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The Issue of Self-Ownership

'Self-ownership' is a fundamental concept in discussions involving human rights and personal freedom. In contemporary American culture, the concept of self-ownership has fallen out of favor in moral and political circles, probably because the most popular concept of self-ownership is viewed as one of "property" instead of one of "boundaries". While these terms are interconnected, they tend to be used quite differently both morally and politically.

"The road unwinds towards me, what was there is gone. The road unwinds before me and I go riding on."

"Property" is usually be defined as something owned or belonging to someone, like land or personal possessions. Properties tend to have strictly defined legal limitations regarding their control and use. On the other hand, "boundaries" are most often defined as a real or imagined line that marks the edge or limit of something. Boundaries are often vaguely defined and are perceived as more malleable regarding their control and use.

"Driven in, driven to the edge. Driven out on the thin end of the wedge. Driven off by things I've never seen. Driven on by the road to somewhere I've never been."

Let's take a look at what each political party has to say about self-ownership.


Republicans on Self-Ownership

"We only want to give freedom to those who think and believe like we do."

Republicans advocate for laws that uphold "traditional family values," especially those rooted in Christianity. This harkens back to an imagined 1950’s TV-style Christian morality when people didn’t cheat on spouses, when no one was gay, and when certain people knew their place — and knew better than to challenge canonical hierarchies. Such laws include opposition to abortion, same-sex marriage, transgender rights, comprehensive sex education, and recreational drug use. Most modern Republicans seek to restore America’s revolutionary spirit: the idea that if you oppose freedom (i.e., their version of freedom), you support tyranny. There is no wiggle room for nuance or differing opinions.

"Driven up and down in circles, skidding down a road of black ice. Staring in and out storm windows, driven to a fool's paradise."


Democrats on Self-Ownership

"… so enamored of equality that they would rather be equal in slavery than unequal in freedom." - Alexis de Toqueville

Democrats advocate for laws that prioritize the promotion of social programs, labor unions, consumer protection, workplace safety regulation, equal opportunity, disability rights, racial equity, regulations against environmental pollution, and criminal justice reform. Since they also tend to support abortion rights and the LGBT community, and a pathway to citizenship for undocumented immigrants, freedom only seems to apply to individuals as long as they identify with recognized social groups.

"Driven day and night in circles, spinning like a whirlwind of leaves. Stealing in and out back alleys, driven to another den of thieves."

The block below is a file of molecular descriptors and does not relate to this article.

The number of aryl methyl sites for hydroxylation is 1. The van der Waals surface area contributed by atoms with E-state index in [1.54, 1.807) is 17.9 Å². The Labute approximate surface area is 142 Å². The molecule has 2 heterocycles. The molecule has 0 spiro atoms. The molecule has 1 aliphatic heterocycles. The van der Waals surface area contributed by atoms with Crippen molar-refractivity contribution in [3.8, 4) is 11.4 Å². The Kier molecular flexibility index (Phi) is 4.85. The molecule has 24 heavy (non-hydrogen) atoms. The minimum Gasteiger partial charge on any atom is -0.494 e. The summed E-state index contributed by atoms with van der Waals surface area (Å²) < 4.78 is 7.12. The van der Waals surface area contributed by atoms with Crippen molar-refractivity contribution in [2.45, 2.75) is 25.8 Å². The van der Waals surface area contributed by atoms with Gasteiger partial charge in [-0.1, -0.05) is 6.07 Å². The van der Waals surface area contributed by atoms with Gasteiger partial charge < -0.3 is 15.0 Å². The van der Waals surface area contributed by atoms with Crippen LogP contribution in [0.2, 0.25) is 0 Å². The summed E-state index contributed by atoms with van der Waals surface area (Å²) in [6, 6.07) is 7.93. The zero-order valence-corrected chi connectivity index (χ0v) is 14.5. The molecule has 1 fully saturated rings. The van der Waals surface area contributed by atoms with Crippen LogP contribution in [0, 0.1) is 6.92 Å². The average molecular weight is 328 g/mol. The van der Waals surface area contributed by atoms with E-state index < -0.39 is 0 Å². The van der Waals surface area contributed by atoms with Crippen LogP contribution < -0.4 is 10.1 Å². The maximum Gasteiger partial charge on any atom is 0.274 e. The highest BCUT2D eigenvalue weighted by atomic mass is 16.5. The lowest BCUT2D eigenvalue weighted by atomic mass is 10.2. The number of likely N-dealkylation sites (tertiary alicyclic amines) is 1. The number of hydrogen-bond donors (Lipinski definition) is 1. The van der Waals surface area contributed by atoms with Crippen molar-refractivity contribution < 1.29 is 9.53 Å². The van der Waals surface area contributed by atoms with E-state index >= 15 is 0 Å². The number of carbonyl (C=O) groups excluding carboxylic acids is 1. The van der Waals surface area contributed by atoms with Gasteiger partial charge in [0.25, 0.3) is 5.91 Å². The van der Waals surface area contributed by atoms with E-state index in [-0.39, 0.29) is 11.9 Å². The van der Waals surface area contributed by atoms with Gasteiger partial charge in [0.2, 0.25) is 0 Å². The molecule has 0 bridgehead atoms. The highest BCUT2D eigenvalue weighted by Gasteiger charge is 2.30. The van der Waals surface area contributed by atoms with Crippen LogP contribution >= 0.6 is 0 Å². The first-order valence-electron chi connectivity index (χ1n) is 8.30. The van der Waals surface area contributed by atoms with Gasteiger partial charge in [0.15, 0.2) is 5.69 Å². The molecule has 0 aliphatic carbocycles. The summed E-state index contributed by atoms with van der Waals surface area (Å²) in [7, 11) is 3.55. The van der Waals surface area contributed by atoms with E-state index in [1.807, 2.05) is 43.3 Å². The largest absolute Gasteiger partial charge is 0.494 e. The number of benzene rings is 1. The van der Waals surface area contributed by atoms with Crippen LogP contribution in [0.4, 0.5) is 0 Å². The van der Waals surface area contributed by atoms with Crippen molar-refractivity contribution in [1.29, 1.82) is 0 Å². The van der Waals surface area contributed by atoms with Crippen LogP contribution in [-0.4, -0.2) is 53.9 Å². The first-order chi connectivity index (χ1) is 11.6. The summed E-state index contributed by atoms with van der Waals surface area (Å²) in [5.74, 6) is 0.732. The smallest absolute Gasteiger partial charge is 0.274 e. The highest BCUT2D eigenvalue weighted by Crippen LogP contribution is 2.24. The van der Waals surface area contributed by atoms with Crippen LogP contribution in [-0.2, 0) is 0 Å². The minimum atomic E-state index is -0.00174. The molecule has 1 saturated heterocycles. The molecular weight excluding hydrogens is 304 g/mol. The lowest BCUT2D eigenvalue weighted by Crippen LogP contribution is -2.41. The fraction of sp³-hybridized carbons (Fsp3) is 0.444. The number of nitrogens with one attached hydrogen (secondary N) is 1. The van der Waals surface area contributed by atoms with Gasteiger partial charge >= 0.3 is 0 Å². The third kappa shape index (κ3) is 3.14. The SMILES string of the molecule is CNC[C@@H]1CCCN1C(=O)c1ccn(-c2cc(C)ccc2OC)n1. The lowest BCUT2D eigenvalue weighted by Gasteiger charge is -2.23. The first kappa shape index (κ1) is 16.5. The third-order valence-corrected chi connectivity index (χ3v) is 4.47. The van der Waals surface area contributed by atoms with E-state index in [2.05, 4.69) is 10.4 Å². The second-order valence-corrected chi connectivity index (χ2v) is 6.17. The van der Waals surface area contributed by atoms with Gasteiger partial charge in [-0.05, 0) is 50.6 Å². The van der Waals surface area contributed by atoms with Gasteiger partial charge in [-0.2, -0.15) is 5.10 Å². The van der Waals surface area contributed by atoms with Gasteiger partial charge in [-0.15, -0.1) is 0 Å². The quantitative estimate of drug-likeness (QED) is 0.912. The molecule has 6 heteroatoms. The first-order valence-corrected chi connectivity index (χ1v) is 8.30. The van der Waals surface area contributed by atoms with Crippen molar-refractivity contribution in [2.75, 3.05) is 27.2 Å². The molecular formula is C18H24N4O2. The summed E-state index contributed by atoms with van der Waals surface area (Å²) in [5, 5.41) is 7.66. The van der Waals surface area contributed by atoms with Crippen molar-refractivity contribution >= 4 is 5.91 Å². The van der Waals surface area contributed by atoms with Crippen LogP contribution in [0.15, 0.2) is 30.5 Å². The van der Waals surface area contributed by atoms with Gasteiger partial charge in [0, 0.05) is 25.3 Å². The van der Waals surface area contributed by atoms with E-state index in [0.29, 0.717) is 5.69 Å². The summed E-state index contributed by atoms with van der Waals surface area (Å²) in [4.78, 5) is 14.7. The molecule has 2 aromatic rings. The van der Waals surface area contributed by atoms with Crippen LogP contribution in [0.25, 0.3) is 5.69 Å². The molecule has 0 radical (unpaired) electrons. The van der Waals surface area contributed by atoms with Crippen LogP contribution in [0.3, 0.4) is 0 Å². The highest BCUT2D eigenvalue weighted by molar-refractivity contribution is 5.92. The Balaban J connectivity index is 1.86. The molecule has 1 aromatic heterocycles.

Libertarians on Self-Ownership

"You have exclusive control over my mind and body. No one can live your life better than you."

Libertarians essentially look at the topic of self-ownership as one of "personal boundaries" implying that I have exclusive control over my body, my mind, and my soul (if you believe in that sort of thing), and meaning that I choose my personal boundaries for myself; no one and nothing has the right or ability to make those decisions for me.

Essentially, the Libertarian view of self-ownership is one of 'personal boundaries' implying that you have the right (and responsibility) to make decisions about your own body and life without external interference; that you am the ultimate authority over yourself, your labor, your talents, and even your own "moral space". In practical terms, self-ownership means that I have the right to determine how I use my body as long as my actions do not harm anyone else (thus taking away their right to live their life as they see fit).

"It's my turn to drive, but it's my turn to drive."

But personal freedom implies personal responsibility. So because I own myself, I am ultimately responsible for my own well-being. As a legal individual, no one (including the government) is obligated to feed me, clothe me, or provide me with health care. Most of us choose to help each other either voluntarily or in exchange for something of innate value - which is as it should be - but "forced compassion" is an oxymoron, a contradiction in terms.

"Driven to the margin of error, driven to the edge of control, driven to the margin of terror, driven to the edge of a deep, dark hole."

When directed toward people, 'self-ownership as property' is most often viewed negatively due to an association with slavery, a practice that is considered both vile and repugnant to many 21st century societies. But 'self-ownership as boundaries' is most often viewed positively as one of setting our own limits on what we allow to do (and have done) to or for ourselves.

Committee to Elect Darren Hamilton
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